Wednesday, November 23, 2011

The Pilgrims in 1621, Part 5: Thanksgiving

And finally we get to the great event of 1621, “the First Thanksgiving”. Now I should mention that Thanksgiving was not this time of year. It was somewhere between September 18th and November 10th as those are the dates of the events described by Bradford and Winslow before and after Thanksgiving. Thanksgiving was most likely in October, which makes sense as it was as the harvest was all gotten in. If you are in Massachusetts in late November it isn’t going to seem like harvest season. I bring this up because it is important to remember what this celebration was for. This was a harvest festival. In the words of Edward Winslow, “our governor sent four men on fowling, that so we might after...a special manner rejoice together after we had gathered the fruit of our labors”.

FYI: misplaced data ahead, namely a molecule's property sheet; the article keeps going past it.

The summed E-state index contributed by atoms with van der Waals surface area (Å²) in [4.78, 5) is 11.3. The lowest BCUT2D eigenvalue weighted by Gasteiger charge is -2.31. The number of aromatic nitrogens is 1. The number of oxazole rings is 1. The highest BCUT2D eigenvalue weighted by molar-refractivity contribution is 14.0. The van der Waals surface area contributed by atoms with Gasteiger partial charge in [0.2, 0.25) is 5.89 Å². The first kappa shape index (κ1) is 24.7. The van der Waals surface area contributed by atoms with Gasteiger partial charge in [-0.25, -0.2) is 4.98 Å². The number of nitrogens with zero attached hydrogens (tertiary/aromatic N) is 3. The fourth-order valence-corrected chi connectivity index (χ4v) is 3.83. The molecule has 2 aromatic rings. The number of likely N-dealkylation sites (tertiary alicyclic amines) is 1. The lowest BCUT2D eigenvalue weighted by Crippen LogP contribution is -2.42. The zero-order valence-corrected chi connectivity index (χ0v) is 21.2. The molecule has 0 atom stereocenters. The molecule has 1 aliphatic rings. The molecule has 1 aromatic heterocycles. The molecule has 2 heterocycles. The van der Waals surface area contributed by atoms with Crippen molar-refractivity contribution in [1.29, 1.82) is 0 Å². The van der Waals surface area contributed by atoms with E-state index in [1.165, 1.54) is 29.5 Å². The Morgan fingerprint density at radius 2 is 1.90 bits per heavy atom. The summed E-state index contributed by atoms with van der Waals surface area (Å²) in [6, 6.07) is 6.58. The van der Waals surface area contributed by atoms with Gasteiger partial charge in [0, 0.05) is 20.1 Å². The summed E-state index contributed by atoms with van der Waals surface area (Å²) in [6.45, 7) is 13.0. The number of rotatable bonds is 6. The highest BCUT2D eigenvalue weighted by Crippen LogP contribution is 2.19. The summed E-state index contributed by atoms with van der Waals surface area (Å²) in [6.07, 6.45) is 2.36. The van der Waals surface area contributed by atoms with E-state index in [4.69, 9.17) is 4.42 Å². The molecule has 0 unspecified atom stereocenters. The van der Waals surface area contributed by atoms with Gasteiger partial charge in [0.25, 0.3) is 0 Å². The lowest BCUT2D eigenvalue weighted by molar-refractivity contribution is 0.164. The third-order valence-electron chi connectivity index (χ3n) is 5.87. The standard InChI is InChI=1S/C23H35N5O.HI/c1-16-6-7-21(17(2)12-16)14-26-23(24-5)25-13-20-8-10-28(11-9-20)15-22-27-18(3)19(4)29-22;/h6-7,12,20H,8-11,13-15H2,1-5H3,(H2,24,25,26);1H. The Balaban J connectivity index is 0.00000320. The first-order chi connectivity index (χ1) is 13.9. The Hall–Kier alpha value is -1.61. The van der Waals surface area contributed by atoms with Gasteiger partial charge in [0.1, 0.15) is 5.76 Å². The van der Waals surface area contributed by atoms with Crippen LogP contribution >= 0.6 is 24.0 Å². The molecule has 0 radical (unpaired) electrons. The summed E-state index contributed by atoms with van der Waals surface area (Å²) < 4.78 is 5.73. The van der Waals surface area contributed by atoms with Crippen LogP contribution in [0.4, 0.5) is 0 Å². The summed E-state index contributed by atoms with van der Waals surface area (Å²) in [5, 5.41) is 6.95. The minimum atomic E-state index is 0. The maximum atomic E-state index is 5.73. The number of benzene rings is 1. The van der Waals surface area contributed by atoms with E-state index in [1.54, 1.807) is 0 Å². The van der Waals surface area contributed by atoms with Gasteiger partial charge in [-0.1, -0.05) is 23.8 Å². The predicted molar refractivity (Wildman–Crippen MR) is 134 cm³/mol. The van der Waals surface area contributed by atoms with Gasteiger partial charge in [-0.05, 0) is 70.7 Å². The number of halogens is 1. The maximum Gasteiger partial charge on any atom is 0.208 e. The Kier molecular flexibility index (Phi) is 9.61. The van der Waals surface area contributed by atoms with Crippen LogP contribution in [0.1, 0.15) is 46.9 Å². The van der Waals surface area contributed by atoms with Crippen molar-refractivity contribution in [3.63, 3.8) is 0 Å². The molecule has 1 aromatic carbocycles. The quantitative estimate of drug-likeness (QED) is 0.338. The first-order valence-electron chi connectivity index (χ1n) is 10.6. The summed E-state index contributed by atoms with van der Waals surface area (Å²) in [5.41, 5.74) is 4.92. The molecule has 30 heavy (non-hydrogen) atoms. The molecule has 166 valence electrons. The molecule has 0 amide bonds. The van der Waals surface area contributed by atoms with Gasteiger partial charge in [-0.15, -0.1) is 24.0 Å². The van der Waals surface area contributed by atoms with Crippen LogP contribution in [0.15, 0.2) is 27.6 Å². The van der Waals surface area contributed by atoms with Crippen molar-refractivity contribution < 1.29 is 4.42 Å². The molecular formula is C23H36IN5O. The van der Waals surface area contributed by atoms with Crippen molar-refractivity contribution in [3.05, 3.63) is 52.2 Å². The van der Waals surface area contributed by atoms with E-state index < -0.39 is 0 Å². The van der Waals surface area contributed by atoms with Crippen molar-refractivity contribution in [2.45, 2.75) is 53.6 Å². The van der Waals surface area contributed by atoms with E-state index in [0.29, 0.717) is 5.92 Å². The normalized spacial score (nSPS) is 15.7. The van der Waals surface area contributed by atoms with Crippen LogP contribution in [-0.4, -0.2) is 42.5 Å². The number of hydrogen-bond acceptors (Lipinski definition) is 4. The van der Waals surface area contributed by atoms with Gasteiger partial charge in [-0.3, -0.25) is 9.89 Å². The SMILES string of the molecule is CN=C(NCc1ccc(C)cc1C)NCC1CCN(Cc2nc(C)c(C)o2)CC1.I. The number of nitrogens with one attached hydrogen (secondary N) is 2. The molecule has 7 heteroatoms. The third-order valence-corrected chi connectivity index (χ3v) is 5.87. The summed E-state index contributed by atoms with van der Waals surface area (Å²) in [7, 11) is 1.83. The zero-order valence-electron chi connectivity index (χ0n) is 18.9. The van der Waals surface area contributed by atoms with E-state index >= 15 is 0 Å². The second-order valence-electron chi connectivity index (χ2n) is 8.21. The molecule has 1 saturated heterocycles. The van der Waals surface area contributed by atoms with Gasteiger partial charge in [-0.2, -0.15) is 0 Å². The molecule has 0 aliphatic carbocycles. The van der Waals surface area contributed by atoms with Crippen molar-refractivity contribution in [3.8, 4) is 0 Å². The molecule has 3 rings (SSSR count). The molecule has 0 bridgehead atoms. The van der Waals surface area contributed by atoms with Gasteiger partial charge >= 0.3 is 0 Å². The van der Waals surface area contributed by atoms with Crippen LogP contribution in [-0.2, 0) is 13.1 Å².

The Pilgrims were a hard-working people, but that did not mean that they didn’t rejoice. In the 1800s, many of the descendants of the Pilgrims and Puritans forgot God, but continued the emphasis on work and became the industrialists that did produce a lot, but also tore apart the relational community that the Pilgrims represented so well. The Pilgrims were hard workers, but were not workaholic. Because of their hard work, their rejoicing meant all the more. The less effort we put into our work, the less enjoyment we will get from our celebrating, and the less special it will be. Because the Pilgrims worked hard, they played hard. They feasted for a week, entertaining their 90 Indian guests for three of those days! They feasted like Christians. The Bible gives guidelines for this kind of rejoicing in several places. In Deuteronomy 14:22-29 it gives directions to the Israelites to give a entire tithe of their produce to a feast of celebration, and to buy with it “whatever you desire—oxen or sheep or wine or strong drink, whatever your appetite craves. And you shall eat there before the LORD your God and rejoice, you and your household”. In Deuteronomy 16:13-15 it commands the Israelites to “keep the Feast of Booths seven days, when you have gathered in the produce from your threshing floor and your winepress. You shall rejoice in your feast, you and your son and your daughter, your male servant and your female servant, the Levite, the sojourner, the fatherless, and the widow who are within your towns. For seven days you shall keep the feast to the LORD your God at the place that the LORD will choose, because the LORD your God will bless you in all your produce and in all the work of your hands, so that you will be altogether joyful.” The Pilgrims reflect this much in their celebration, in the feasting for seven days, in inviting the sojourner (i.e. the Indians), in doing it in praise to God’s goodness, and in being altogether joyful.